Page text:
Mother Teresa, the tiny, stooped nun who cared for the poorest of the poor in the slums of India and beyond, will be declared a saint next year after Pope Francis approved a miracle attributed to her intercession.
The Vatican on Friday set no date for the canonization, but it is widely believed that it will take place in the first week of September to coincide with the 19th anniversary of Mother Teresa’s death and during Francis’ Holy Year of Mercy.
“With her work, she was always the symbol of mercy, not just with words but with her actions,” said the superior general of Mother Teresa’s Missionaries of Charity, the Rev. Sebastian Vazhakala.
The Vatican said Francis approved a decree attributing a miracle to Mother Teresa’s intercession during an audience with the head of the Vatican’s saint-making office on Thursday, his 79th birthday.
The miracle in question concerned the inexplicable cure of a Brazilian man suffering from a viral brain infection that resulted in multiple abscesses. By Dec. 9, 2008, he was in a coma and dying, suffering from an accumulation of fluid around the brain.
The Rev. Brian Kolodiejchuk, the postulator spearheading Mother Teresa’s canonization case, said in a statement Friday that 30 minutes after the man was due to undergo surgery, he sat up, awake and without pain. The surgery did not take place and a day later the man was declared to be symptom-free.
The Vatican later attributed the cure to the fervent prayers to Mother Teresa’s intercession by the man’s wife, who at the time of his scheduled surgery was at her parish church praying alongside her pastor.
“This is fantastic news. We are very happy,” said Sunita Kumar, a spokeswoman for the Missionaries of Charity in the eastern city of Kolkata (earlier called Calcutta), where Mother Teresa lived and worked.
Born Agnes Gonxha Bojaxhiu on Aug. 26, 1910, in Skopje, Macedonia, Mother Teresa joined the Loreto order of nuns in 1928. In 1946, while traveling by train from Calcutta to Darjeeling, she was inspired to found the Missionaries of Charity order.
The order was established four years later and has since opened more than 130 houses worldwide to provide comfort and care for the needy, sick and “poorest of the poor.”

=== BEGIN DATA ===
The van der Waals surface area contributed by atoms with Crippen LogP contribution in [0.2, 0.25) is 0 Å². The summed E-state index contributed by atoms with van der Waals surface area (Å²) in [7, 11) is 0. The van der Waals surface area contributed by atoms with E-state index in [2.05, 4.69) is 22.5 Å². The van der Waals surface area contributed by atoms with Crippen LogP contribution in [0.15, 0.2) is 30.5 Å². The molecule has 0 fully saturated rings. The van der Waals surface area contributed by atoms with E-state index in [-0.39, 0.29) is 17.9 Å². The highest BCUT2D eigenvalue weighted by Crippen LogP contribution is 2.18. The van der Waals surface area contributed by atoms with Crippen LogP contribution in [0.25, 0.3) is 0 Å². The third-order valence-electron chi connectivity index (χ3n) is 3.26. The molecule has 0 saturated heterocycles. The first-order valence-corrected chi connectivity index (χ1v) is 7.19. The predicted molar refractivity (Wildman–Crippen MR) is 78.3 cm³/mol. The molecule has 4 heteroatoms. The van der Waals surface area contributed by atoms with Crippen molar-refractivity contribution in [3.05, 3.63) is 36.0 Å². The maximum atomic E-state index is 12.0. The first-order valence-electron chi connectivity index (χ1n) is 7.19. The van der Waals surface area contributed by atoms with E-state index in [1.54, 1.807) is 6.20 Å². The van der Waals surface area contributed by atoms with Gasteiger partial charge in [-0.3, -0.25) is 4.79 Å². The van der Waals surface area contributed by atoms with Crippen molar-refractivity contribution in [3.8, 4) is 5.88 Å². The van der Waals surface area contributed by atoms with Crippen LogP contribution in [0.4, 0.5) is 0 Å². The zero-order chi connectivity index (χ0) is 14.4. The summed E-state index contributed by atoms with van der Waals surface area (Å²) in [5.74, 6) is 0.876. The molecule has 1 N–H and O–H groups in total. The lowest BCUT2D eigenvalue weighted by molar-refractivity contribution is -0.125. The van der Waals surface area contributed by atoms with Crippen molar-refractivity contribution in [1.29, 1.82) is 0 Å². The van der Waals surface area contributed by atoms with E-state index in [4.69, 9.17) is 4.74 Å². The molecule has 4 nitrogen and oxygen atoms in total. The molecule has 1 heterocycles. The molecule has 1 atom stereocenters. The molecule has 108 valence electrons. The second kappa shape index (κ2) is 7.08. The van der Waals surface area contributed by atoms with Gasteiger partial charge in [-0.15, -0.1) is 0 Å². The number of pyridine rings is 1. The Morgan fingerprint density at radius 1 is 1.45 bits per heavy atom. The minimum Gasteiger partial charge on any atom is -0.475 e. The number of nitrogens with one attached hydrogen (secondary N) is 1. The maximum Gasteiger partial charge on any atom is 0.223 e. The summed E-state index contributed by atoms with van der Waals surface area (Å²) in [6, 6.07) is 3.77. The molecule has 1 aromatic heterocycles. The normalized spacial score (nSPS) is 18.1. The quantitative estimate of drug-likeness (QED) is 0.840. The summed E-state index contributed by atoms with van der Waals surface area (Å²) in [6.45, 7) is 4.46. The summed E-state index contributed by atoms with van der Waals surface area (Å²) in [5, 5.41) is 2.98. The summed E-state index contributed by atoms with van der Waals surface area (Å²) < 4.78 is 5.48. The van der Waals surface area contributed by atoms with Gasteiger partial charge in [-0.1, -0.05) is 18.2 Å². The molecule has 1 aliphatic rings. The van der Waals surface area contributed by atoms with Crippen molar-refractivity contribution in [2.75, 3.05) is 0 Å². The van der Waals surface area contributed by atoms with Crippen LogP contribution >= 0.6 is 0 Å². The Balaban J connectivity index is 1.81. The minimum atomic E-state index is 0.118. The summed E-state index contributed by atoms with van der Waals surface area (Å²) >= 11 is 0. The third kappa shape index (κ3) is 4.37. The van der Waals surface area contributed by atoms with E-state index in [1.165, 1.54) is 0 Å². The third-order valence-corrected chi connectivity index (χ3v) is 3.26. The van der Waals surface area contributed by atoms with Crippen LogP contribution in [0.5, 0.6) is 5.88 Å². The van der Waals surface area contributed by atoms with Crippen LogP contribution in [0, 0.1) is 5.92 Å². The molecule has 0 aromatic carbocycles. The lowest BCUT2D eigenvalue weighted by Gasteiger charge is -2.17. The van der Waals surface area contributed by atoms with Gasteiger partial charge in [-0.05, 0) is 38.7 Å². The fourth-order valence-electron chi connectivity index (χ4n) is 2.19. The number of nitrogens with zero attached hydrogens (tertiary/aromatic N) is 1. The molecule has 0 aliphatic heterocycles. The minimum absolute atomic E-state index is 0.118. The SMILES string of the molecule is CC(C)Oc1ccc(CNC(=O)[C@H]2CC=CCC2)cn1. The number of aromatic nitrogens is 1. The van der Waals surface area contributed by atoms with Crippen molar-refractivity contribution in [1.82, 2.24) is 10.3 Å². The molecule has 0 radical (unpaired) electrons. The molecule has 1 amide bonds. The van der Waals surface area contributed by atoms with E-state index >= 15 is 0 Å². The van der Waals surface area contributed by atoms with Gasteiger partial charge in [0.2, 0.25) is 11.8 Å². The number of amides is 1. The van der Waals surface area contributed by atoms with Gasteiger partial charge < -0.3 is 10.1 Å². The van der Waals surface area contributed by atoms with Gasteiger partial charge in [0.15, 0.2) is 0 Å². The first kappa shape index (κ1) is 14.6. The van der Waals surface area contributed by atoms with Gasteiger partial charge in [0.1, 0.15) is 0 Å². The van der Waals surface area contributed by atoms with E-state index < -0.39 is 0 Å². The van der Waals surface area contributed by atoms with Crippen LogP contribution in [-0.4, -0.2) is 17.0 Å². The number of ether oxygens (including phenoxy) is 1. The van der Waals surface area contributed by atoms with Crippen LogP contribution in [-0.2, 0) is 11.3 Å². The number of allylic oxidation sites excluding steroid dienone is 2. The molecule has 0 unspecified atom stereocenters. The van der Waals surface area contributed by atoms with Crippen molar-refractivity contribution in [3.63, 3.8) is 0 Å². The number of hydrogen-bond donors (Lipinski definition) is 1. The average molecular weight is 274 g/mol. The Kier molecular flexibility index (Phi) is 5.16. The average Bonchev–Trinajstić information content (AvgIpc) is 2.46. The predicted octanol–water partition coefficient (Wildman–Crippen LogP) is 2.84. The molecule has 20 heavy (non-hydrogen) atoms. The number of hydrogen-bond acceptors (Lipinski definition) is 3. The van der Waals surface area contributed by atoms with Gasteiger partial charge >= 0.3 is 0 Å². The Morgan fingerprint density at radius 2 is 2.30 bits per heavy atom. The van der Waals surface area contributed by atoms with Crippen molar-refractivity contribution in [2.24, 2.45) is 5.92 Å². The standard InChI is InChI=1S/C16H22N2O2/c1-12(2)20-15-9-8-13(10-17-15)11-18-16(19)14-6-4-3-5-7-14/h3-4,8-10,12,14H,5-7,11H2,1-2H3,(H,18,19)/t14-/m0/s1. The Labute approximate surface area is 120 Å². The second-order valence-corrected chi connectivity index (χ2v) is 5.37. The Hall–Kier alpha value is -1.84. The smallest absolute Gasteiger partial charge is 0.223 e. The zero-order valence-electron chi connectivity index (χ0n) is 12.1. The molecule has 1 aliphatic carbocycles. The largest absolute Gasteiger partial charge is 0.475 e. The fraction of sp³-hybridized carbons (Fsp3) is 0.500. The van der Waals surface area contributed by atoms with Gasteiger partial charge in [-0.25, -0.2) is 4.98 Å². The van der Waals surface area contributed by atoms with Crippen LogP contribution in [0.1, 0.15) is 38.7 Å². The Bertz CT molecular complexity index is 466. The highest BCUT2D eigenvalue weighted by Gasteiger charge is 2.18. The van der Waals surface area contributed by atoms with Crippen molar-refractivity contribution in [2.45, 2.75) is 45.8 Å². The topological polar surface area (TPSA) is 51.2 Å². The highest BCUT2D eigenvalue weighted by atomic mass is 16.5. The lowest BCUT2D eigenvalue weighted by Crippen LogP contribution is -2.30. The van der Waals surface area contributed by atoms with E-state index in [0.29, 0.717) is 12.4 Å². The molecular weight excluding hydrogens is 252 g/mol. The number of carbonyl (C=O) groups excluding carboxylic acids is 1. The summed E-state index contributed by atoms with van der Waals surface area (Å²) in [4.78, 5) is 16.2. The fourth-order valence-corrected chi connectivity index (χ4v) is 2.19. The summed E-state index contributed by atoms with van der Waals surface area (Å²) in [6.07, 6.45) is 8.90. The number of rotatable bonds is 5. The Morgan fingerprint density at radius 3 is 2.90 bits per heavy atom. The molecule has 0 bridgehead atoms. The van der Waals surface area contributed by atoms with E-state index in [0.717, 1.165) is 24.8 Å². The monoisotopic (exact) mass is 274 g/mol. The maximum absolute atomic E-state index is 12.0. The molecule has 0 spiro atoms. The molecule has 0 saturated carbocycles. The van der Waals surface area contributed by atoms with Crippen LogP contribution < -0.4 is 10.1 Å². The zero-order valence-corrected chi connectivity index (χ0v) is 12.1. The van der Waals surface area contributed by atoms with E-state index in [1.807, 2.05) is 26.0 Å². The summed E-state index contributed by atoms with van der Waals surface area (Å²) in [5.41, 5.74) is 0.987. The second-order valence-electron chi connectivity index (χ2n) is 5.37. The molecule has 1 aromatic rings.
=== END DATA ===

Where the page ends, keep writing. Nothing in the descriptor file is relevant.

Mother Teresa won the Nobel Peace Prize in 1979 for her work with Calcutta’s destitute and ill — work which continued even after she herself became sick.
“The poor give us much more than we give them,” Mother Teresa said in 1977. “They’re such strong people, living day to day with no food. And they never curse, never complain.”
She died on Sept. 5, 1997, at age 87.
At the time, her Missionaries of Charity order had nearly 4,000 nuns and ran roughly 600 orphanages, soup kitchens, homeless shelters and clinics around the world.
While Mother Teresa is known and admired by many around the world, she was not beloved by all. She was criticized for the quality of care in her clinics and for taking donations from Haitian dictator Jean-Claude Duvalier and disgraced American financier Charles Keating.
Detractors also opposed her stance against the use of birth control in Calcutta’s slums, which was nevertheless in keeping with church teaching opposing artificial birth control.
Francis, whose papacy has been dedicated to ministering to the poor just as Mother Teresa did, was an admirer. During his September 2014 visit to Albania, Francis confided to his interpreter that he was not only impressed by her fortitude, but in some ways feared it.
Francis recounted that he had met Mother Teresa, an ethnic Albanian, when they attended a 1994 bishop synod at the Vatican together. At the time, he was Archbishop Jorge Mario Bergoglio.
“Bergoglio had Mother Teresa behind him, nearby, and he heard her intervene often with great strength, without letting herself in any way be intimidated by this assembly of bishops,” the Vatican spokesman, the Rev. Federico Lombardi, later recounted. “And from that, he developed a great esteem for her, as a strong woman, a woman able to give courageous testimony.”
But Bergoglio, who has long shown admiration for the women who raised him and taught him, added: “I would have been afraid to have had her as my superior, since she was so tough.”
As if to underscore his connection to Mother Teresa, Francis on Friday celebrated Mass at a Caritas charity soup kitchen at Rome’s main train station, where he told a few dozen homeless people and volunteers that theirs is the path to salvation, not that of the wealthy or powerful.
Pope John Paul II, one of Mother Teresa’s greatest champions, waived the normal five-year waiting period for her beatification process to begin and launched it a year after she died, convinced of her saintliness.
During his quarter-century papacy, John Paul declared more saints — 482 — than all of his predecessors combined. Francis, however, overtook John Paul’s record within two months as pope: In May 2013, he canonized more than 800 15th-century martyrs who were beheaded for refusing to convert to Islam.
Archbishop of Kolkata Thomas D’Souza said the news of the Vatican’s decision on Mother Teresa was “the best Christmas gift one can get.”
“We are grateful to God and we are extremely happy,” he said.
The Associated Press contributed to this article